The invaders perhaps thought that by eliminating the “dushman” they did their job. The Parchamis were glad that their Soviet comrades had cowed their opponents for them. Strangely, the Parchamis of the village supported the operations even though some lost relatives and one lost his father. In support of the Soviets and of their party, some argued that if the mujahideen had not fired on “the forces of the comrades” (quwwaay dost), their term for the invading army, then the Soviets would not have fired on them. Zuhur Razimjo, a member of the central committee who was also from Laghman, said, “What we do is for the welfare of true toiling people.” The grip of the Soviets over the party and of the party over its members was complete. The operation was one of many that the invading army carried out during its stay. When such were the consequences of an unprovoked expedition, the reader can imagine the consequences of the contested major operations.
The victims of the operation, as noted, were civilians. This was true of all the operations throughout the occupation: hence the killing and displacement of the highest number of Afghans in their history. Except for killing of innocent men, the present operation did nothing else. It did not lead to the pacification of Laghman. Instead, it created problems of major dimensions with dire consequences. It demonstrated the might of the Soviet Union aimed at frightening the Afghans into submission. It was an affirmation of the view that the resistance must be suppressed within weeks or, at most, months if conciliatory measures failed to persuade the people to submit. But its outcome was the opposite of what had been intended. According to Abdul Rahim, a mujahid commander from Dawlat Shah in the upper part of the valley, after this incident his small group of mujahideen, armed with primitive weapons, increased in number as many young men joined him.
The Changed Role of the Afghan Army
The Afghan army did not initially oppose the invasion, but afterward it opted for a host of pro-mujahid, antigovernment, and anti-Russian activities, which upset the Soviets’ calculations concerning the force needed to pacify the country. The Afghan army’s changed attitude helped the resistance movement and affected the political situation despite (or because of) the presence of the invading army.
As noted earlier, the Parchamis in the army were not many. They also had no known officers in the army when the Soviets invaded Afghanistan. No Parchami officer had taken part in the invasion. This is not to suggest that they did not want to cooperate with the Russians, but because the Khalqis had suppressed them, they were unable to do so. Not all Khalqi officers supported the invasion, despite their opposition to the radical Islamists. The noncommunist elements in the army, whether officers or ordinary soldiers, were against the invasion. All this suggests that the army was not prepared to help the Parchami regime enforce its authority.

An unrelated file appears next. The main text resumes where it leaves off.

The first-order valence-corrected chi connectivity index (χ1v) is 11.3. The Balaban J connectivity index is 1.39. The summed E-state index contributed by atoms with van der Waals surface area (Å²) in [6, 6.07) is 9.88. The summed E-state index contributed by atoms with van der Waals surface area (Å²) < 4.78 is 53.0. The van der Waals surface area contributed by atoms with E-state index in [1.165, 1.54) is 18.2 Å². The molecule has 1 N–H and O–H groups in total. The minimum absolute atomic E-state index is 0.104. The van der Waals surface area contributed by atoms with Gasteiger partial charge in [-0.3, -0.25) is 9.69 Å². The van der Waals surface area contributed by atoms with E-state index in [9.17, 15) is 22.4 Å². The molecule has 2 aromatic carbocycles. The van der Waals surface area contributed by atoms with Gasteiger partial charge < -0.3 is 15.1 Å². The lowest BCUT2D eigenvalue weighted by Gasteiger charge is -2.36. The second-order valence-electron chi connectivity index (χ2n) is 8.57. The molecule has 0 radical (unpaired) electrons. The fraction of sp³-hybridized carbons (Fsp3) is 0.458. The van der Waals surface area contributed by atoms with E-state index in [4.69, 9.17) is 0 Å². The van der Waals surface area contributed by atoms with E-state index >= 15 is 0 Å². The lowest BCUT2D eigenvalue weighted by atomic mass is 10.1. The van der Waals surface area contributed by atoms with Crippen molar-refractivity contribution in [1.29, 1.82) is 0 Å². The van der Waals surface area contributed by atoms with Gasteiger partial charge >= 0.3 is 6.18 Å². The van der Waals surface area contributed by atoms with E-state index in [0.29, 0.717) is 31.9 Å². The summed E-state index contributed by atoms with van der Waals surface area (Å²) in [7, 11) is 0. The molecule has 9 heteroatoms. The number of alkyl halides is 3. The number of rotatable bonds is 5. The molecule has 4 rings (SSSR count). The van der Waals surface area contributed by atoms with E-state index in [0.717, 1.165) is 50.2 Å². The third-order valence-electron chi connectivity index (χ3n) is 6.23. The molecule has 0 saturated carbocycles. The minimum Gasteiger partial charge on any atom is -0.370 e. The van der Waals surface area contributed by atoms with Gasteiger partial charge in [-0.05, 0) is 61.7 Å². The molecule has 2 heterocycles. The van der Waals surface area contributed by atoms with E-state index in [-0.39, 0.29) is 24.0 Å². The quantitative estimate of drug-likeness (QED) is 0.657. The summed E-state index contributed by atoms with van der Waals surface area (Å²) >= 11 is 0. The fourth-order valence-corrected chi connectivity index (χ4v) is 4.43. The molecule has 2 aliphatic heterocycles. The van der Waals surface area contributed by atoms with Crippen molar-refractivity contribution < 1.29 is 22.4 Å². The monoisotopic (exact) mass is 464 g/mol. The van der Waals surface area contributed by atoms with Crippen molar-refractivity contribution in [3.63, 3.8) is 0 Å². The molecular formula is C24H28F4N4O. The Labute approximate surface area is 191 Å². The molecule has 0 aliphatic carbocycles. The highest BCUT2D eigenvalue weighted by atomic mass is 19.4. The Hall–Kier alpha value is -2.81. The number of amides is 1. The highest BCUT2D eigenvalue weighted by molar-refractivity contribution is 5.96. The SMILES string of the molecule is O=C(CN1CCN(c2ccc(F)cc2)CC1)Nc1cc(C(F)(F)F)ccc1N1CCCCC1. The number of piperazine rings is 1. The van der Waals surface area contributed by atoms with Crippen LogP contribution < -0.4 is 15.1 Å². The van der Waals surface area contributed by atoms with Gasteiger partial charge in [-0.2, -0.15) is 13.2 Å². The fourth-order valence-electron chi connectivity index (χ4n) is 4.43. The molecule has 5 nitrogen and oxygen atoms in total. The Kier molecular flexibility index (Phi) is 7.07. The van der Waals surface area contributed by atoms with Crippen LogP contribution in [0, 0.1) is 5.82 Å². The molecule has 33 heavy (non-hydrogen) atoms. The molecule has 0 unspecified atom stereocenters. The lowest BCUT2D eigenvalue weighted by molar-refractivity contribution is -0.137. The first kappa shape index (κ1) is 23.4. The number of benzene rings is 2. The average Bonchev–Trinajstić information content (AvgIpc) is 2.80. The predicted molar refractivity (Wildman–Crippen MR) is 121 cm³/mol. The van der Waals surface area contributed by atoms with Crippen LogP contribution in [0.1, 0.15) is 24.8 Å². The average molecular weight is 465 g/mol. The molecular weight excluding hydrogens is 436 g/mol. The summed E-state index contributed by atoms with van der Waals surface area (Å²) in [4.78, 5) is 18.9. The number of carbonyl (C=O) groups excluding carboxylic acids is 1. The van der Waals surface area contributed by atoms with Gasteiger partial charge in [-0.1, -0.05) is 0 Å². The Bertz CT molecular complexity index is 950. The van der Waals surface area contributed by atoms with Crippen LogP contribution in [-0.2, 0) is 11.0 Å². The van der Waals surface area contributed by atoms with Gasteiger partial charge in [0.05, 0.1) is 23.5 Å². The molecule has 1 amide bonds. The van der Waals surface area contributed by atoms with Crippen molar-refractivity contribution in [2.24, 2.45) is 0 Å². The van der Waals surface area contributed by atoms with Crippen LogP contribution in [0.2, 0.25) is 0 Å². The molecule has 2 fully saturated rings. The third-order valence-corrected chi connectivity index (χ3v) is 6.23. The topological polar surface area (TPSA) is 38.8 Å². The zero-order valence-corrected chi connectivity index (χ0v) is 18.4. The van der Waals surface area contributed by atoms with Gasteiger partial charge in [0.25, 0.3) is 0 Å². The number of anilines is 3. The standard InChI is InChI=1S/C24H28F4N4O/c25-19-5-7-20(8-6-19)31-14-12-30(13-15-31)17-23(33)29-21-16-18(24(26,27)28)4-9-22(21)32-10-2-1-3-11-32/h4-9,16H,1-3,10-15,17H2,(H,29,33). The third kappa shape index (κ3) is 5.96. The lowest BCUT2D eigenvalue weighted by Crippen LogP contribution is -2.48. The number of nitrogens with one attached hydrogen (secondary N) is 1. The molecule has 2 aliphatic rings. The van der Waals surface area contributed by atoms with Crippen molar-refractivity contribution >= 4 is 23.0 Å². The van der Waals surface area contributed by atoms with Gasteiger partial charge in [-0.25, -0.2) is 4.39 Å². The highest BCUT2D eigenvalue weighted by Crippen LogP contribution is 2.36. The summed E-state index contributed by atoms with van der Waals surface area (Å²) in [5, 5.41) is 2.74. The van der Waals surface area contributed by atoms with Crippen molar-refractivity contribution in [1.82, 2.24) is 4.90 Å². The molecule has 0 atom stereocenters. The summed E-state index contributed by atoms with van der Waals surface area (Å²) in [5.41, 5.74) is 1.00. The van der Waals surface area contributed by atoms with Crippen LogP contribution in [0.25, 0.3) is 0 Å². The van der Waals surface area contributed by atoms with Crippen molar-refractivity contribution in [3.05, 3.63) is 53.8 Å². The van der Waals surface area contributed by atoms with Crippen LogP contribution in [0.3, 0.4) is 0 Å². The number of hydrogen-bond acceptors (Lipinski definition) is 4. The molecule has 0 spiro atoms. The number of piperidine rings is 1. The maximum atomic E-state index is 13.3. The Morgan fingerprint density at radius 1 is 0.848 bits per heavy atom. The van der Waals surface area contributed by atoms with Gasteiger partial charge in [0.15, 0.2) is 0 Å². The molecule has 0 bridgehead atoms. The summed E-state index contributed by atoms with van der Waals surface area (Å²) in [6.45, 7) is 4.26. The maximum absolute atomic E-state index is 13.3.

Desertions, which were frequent, took two forms: individual and group. During the invasion the whole division of Baghlan had deserted. After the invasion smaller units deserted, notably those of Nahreen and Hussaynkot. More widespread were desertions by individual soldiers. Soldiers who had almost completed their terms deserted, particularly following the Kabul uprisings. By then the view had become widespread that the regime could not last long. By mid-March 1980, of the nearly two thousand troops of the brigade stationed in Maidan Shahr only about four hundred remained. By that time the whole army, which numbered under 100,000 before the communist coup, had been reduced to about 20,000. In May the number was said to have been further reduced to about 10,000.
A number of consequences followed. The regime was completely dependent on the invading army, which found itself involved not only in military operations but also in the internal politics of the country, despite the declarations of its masters that the Soviet army was sent to repulse foreign aggression. The building of a new army by the pursuance of a policy of recruitment through conscription as well as by the employment of mercenaries and others was stressed, no matter how unpopular the policy and how serious the consequences. Along with the official party, the Parchami regime had to build a power of its own: it therefore chose to enhance KhAD (the intelligence agency).
The regime also had strained relations with the Khalqis who dominated the army. The Khalqi officers had not resisted the invasion, but the regime could not count on them to serve as pliable instruments. Besides, Khalqi officers from rural areas were sometimes more patriotic than communist. Some were Muslims, and many of these officers secretly assisted the mujahideen. The early successes of the mujahideen were partly due to the assistance rendered them by nationalist officers.
A month after the invasion the army officers of the major division of Khost in the province of Paktia made it known to the regime that if either the Russian army or Parchami officers were sent there, they would join the mujahideen. Its commander declined a summons to Kabul on the grounds that his absence would lead to disturbances in the division. Closer to Kabul, the commander of the Qargha division warned that because of the presence of the Soviet army the division was on the brink of rebellion. The regime’s plan of replacing the Khalqi officers of the Kandahar division was rebuffed. Some Parchami officers who had gone there for that purpose in March were done away with. Officers of the two factions clashed, and the Parchami officers had the worst ofthe clashes. The situation deteriorated still further when, in June 1980, the regime executed first Amin’s brother and nephew and later three of his senior ministers and a few officers.
1. Ruiz, Left Out in the Cold, 3. [BACK]
2. At the end of the war, Wendy Batson, a consultant of the United Nations High Commissioner for Refugees stated, “Even those [Afghan] villages not directly affected by the conflict are often as devastated as those that were. The long years of war have left houses collapsed, roads and irrigation systems deteriorated to the point of uselessness, and fields long overgrown. The scale of destruction is enormous” (quoted in ibid., 5). [BACK]
3. Sahari, Jehad in the Kunars, 22. [BACK]
4. Not every village had as many Parchamis as Deva had. Deva was the only village throughout the land that had many Parchamis in proportion to the number of its educated elements of both sexes. School dropouts, high school graduates, and some college graduates had turned Parchami, while those holding higher degrees had not. (I myself am from Deva.) [BACK]